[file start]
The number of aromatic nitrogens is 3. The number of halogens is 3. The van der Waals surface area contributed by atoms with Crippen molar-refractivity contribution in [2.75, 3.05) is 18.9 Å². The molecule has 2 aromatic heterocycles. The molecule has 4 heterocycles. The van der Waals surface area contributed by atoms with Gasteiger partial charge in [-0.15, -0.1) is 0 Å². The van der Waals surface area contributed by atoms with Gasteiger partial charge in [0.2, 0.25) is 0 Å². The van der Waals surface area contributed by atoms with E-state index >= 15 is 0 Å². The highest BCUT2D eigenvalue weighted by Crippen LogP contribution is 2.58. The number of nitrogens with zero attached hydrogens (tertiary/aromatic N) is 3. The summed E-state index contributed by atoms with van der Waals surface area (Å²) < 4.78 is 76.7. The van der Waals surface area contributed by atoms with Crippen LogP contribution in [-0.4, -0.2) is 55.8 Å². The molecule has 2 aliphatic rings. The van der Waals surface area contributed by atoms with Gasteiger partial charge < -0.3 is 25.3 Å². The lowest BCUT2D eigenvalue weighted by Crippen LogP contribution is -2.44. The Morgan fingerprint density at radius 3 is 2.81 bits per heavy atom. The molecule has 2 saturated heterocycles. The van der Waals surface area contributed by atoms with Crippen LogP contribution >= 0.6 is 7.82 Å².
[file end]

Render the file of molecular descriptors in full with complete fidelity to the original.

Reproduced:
The number of aromatic nitrogens is 3. The number of halogens is 3. The van der Waals surface area contributed by atoms with Crippen molar-refractivity contribution in [2.75, 3.05) is 18.9 Å². The molecule has 2 aromatic heterocycles. The molecule has 4 heterocycles. The van der Waals surface area contributed by atoms with Gasteiger partial charge in [-0.15, -0.1) is 0 Å². The van der Waals surface area contributed by atoms with Gasteiger partial charge in [0.2, 0.25) is 0 Å². The van der Waals surface area contributed by atoms with E-state index >= 15 is 0 Å². The highest BCUT2D eigenvalue weighted by Crippen LogP contribution is 2.58. The number of nitrogens with zero attached hydrogens (tertiary/aromatic N) is 3. The summed E-state index contributed by atoms with van der Waals surface area (Å²) < 4.78 is 76.7. The van der Waals surface area contributed by atoms with Crippen LogP contribution in [-0.4, -0.2) is 55.8 Å². The molecule has 2 aliphatic rings. The van der Waals surface area contributed by atoms with Gasteiger partial charge < -0.3 is 25.3 Å². The lowest BCUT2D eigenvalue weighted by Crippen LogP contribution is -2.44. The Morgan fingerprint density at radius 3 is 2.81 bits per heavy atom. The molecule has 2 saturated heterocycles. The van der Waals surface area contributed by atoms with Crippen LogP contribution >= 0.6 is 7.82 Å².